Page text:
Arul Chib is an Associate Professor and Director of the Singapore Internet Research Center, Wee Kim Wee School of Communication and Information at Nanyang Technological University (NTU), Singapore. He studies the contribution of information and communication technologies towards positive development outcomes. His research agenda focuses on the impact and role of mobile phones in healthcare systems in resource-constrained environments of developing countries, and in transnational migration to developed countries. Dr. Chib is increasingly interested in issues of power, with one research trajectory focusing on the intersection of gender with technology, and the role of agency and appropriation. As Coordinator of the SIRCA III programme, Dr. Chib oversees a global research capacity-building programme in numerous emerging economies of Africa, Asia, and Latin America. He is increasingly questioning the role of research in influencing policy, practice, and public opinion. Dr. Chib's contributions have led to a number of research awards, including the 2011 Prosper.NET-Scopus Award for the use of ICTs for sustainable development. This award was accompanied by a fellowship from the Alexander von Humboldt Foundation, one of the highest honours within the European scholarly tradition, and a fellowship at Ludwig Maxmilians University. He was the General Conference Chair for ICTD2015, at which was released the SIRCA II co-edited volume ‘Impact of Information Society Research in the Global South’.
Carleen Maitland is a co-director of the Institute for Information Policy at Penn State, an Associate Professor of Information Sciences and Technology at Penn State University, USA. Previously, Carleen served as Associate Dean for her college, and as a Program Manager in the U.S. National Science Foundation, both in the Office of International Science and Engineering and the Office of Cyberinfrastructure. Her expertise includes both critical and practical analyses of international, sectoral and organizational contexts where information and communication technologies (ICTs) are used to foster economic and social development. Her work has been carried out in the U.S., Europe, Africa and the Middle East, while working with diverse organizations such as the UN Conference on Trade and Development (UNCTAD), the UN Office for Coordination of Humanitarian Affairs (UN OCHA), Save the Children, and the U.S. State Department, to name a few. Outcomes from her work, including more than 50 journal articles, book chapters and refereed conference proceedings, have appeared in outlets such as the Journal of Information Technology, The Information Society, Telecommunications Policy and Information Systems Frontiers. Maitland's research has been supported by the European Commission, the U.S. Department of Commerce, the U.S. National Science Foundation and IBM, among others.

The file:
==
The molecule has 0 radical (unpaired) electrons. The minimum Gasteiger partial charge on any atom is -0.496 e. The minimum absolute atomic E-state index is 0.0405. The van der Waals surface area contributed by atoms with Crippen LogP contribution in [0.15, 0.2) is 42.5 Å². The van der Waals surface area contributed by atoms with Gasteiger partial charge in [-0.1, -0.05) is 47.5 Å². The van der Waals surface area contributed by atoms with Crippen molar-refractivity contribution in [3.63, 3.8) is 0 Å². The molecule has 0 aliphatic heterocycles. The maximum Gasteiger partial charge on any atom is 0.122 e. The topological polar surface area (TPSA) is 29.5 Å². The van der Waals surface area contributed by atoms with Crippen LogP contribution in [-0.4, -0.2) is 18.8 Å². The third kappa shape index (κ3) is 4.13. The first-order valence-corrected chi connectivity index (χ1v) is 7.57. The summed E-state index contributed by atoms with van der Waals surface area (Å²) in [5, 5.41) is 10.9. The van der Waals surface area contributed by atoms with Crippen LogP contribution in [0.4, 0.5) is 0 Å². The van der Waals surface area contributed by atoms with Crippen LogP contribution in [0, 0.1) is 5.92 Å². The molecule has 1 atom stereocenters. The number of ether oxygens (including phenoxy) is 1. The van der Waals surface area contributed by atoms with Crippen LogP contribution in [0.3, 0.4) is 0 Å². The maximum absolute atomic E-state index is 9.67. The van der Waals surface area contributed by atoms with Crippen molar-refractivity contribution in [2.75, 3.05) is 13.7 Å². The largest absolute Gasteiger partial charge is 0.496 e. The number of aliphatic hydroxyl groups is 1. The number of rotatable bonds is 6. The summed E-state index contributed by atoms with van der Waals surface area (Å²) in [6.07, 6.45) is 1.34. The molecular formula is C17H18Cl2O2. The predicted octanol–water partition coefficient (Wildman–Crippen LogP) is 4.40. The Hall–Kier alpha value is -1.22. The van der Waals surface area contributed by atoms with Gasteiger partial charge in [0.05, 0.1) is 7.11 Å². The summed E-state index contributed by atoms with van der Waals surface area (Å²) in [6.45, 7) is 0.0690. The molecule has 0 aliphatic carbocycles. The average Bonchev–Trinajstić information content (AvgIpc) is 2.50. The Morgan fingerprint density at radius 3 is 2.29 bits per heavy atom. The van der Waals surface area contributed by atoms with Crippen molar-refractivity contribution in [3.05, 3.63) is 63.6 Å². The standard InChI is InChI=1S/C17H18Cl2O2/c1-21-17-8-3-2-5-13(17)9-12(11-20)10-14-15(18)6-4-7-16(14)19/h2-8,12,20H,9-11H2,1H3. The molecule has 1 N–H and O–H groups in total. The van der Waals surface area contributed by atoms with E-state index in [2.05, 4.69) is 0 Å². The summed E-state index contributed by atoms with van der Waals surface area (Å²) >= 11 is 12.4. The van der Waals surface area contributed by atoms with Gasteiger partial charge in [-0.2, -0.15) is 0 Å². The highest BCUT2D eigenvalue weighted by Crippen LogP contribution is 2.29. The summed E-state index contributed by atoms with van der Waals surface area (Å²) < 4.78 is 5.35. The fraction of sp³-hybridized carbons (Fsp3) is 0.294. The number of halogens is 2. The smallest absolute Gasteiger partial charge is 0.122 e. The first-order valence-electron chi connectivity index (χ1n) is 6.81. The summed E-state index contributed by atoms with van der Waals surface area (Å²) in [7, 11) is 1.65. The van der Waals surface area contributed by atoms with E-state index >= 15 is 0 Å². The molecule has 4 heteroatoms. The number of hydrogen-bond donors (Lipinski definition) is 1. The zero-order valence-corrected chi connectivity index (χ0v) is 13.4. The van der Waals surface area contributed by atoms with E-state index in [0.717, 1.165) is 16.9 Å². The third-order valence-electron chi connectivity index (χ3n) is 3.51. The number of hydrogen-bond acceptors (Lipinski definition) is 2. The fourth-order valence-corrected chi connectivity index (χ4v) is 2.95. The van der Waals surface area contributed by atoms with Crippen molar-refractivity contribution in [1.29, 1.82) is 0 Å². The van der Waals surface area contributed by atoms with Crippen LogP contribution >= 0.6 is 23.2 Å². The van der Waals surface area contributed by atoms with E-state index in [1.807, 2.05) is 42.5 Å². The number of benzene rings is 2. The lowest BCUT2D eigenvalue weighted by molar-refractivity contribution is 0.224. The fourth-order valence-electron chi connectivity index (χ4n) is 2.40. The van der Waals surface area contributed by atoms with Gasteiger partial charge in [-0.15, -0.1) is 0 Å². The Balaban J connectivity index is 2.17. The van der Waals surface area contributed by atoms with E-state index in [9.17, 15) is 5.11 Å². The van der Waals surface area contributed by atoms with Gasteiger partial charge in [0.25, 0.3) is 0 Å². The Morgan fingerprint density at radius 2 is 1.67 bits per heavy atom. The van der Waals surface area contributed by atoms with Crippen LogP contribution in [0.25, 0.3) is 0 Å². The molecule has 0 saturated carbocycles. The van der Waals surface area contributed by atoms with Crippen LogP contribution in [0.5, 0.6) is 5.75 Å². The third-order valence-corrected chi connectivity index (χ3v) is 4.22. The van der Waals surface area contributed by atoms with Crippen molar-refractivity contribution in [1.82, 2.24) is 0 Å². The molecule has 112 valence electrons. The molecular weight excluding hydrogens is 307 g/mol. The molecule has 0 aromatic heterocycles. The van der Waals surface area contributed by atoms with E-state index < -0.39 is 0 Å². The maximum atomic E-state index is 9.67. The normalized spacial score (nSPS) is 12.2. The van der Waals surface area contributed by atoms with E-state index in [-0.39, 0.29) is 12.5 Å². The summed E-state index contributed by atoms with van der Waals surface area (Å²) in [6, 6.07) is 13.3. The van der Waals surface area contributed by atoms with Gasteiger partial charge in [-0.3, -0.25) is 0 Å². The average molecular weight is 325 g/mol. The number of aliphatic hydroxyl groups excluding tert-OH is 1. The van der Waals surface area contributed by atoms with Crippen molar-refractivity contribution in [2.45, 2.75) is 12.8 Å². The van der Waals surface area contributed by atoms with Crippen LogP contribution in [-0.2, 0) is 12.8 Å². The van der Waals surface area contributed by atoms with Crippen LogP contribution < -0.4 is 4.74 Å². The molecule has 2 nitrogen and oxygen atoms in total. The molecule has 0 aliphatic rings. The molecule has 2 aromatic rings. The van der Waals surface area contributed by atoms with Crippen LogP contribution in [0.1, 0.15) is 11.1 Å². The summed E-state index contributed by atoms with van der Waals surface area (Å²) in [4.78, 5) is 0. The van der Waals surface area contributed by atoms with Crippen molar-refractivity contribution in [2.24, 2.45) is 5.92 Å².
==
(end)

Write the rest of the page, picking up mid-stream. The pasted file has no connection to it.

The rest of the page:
Hannah Thinyane is a Principal Research Fellow at the United Nations University Institute on Computing and Society (UNU-CS) in Macau SAR, China. Before joining UNU-CS was an Associate Professor in the Computer Science Department at Rhodes University. She is a Visiting Professor in the Information Systems Department at Rhodes University; a Visiting Associate Professor at Stanford University (Cape Town Overseas Program); and a Senior Research Fellow with the University of New South Wales. Previously Hannah had 11 years working in South Africa to investigate the use of technology, in particular mobile devices, for development. Her research interests are mobile computing, human computer interaction and the use of ICTs for development. Hannah holds a Bachelor’s Degree in Math and Computer Science, and a Bachelor of Arts in International Studies from University of Adelaide; an Honours degree in Computer and Information Sciences from University of South Australia; a PhD in Computer Science from University of South Australia; and a Post Graduate Diploma in Higher Education from Rhodes University.